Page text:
COVID-19 Coin Shortage: Here’s Why It’s Happening

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COVID-19 is putting the old adage, “Cash is king,” to the test as a strained economy combined with fewer spenders and more touchless forms of cash are causing businesses to experience a shortage to one form of hard currency: coins.

The U.S. Federal Reserve Bank, also known as “The Fed,” works closely with U.S. Mint to monitor and maintain certain levels of coin inventory and it has issued a number of statements on why the shortage is happening an what is being done to address it.

Businesses are also trying to mitigate the shortage as they go through an economic downturn which has made hard currency much less available.


Who Is Experiencing the Coin Shortage?

Businesses, banks and by extension, people are all experiencing a coin shortage as the COVID-19 pandemic rages on.

On June 11, the Fed sent out a notice stating that it would begin rationing coin allocations to businesses and issued another statement four days later that the rise in coin orders from banks was leading the coin inventory to dip below normal levels.

However, the shortage got so bad that several organizations (including the Food Marketing Institute, National Association of Convenience Stores, National Grocers Association and Society of Independent Gasoline Marketers of America) representing businesses around the country wrote a letter to Federal Reserve Chairman Jeremy Powell and U.S. Treasury Secretary Steve Mnuchin seeking relief.

They wrote, in part, “We were alarmed to hear that the system for distributing coins throughout the country is at the breaking point. The Federal Reserve’s announcement … came as a shock. Some of our member businesses are being told that they cannot get coins from their banks at all. This threatens the functioning of our member businesses and, by extension, the needs of their customers.”

The Fed responded by saying it heard the concerns and would work to address them.

Danie Soques, an economics professor at the University of North Carolina Wilmington told NBC News that people with lower incomes who tend not to have bank accounts are being hurt most by the coin shortage. “If you move to all-digital, they’re at a disadvantage,” he said.


What’s Causing the Coin Shortage?

Pandemic causing coin shortageThe coronavirus pandemic is causing a national coin shortage.2020-07-16T01:25:51Z

Experts blame less printing at the U.S. Mint as the factories which produce coins must adopt stronger safety measures to reduce the spread of the disease as well as less spending throughout the U.S. economy, which has disrupted the normal flow of coin production.

There is also consumer fear that using hard currency might increase their risk of exposure to COVID-19. Even the World Health Organization has not definitely said money exchanging hands could be a way of transmitting the virus, an infectious disease expert from the University of Texas Health, Dr. Luis Ostrosky, told ABC-13 that it is possible. “They did find that in metals specifically, (coronavirus) can survive up to two days and in paper and currency, about 30 minutes,” he said.

According to the Federal Reserve, business and bank closures are largely responsible for causing the coin shortage, as the department noted in a press release:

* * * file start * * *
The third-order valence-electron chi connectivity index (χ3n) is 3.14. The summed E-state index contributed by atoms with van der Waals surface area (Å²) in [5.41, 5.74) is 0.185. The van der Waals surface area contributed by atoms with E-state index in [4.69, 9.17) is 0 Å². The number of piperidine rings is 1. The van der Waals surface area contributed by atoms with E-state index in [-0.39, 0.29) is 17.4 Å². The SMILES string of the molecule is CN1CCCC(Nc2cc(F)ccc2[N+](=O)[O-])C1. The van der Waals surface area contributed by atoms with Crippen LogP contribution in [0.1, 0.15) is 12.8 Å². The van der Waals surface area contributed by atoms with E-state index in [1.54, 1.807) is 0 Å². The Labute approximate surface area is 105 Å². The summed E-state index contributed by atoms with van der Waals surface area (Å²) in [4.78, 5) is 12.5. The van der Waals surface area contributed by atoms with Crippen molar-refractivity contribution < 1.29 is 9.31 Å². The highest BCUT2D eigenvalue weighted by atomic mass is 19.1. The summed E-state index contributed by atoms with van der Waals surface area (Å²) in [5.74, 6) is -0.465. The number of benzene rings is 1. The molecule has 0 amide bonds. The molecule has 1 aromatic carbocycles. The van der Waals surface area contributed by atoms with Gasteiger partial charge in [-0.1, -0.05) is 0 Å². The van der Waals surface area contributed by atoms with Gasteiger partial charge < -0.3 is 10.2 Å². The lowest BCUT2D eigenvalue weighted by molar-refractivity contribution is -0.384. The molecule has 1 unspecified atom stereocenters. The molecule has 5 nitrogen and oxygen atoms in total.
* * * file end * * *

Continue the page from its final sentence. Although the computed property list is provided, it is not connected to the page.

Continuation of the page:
Business and bank closures associated with the COVID-19 pandemic have significantly disrupted the supply chain and normal circulation patterns for U.S. coins. While there is an adequate overall amount of coins in the economy, the slowed pace of circulation has reduced available inventories in some areas of the country … As the economy recovers and businesses reopen, more coins will flow back into retail and banking channels and eventually into the Federal Reserve, which should allow for the rebuilding of coin inventories.

Changes in operation because of COVID-19 at the U.S. Mint has also contributed to shortages. Many production plants reduced the number of employees at its buildings. Businesses and banks across the country were also forewarned by U.S. Mint Director David J. Ryder to experience longer wait times when calling customer service, delayed shipping and the inability to accept credit cards over the phone (The U.S. Mint has asked requesters to make website orders instead).


What’s Being  Done About It?

jerome powell

GettyU.S. Federal Reserve Board Chairman Jerome Powell.

To address the issue, the Fed created a U.S. Coin Task Force to develop solutions to the problem, which are expected to be delivered in early August. Members of the task force include several banking executives, credit unions, money transport companies such as Loomis and Federal Reserve System executives. “The task force will meet for a series of virtual working sessions in July with the goal of sharing a set of recommendations at the beginning of August,” the Federal Reserve noted.

Michael White, a spokesperson for the U.S. Mint, told the New York Times in an emailed statement that many facilities returned to full production and staffing levels on June 15. He also said that the U.S. Mint is on track to ship roughly 200-350 million more coins than it usually does to address the lack of circulation.

Businesses are making some changes too.

NPR reported that many major shopping destinations that have been experiencing low inventories, such as Walmart, Kroger and gas stations, have started asking customers who can pay with cards to do so and creating card-only checkout lanes. They and other stores have also adopted the strategy of asking customers to round up to the nearest dollar for charitable causes.

A CVS representative told NPR that the company is “encouraging customers, if possible, to pay for their purchases using exact cash, credit/debit card or check.”

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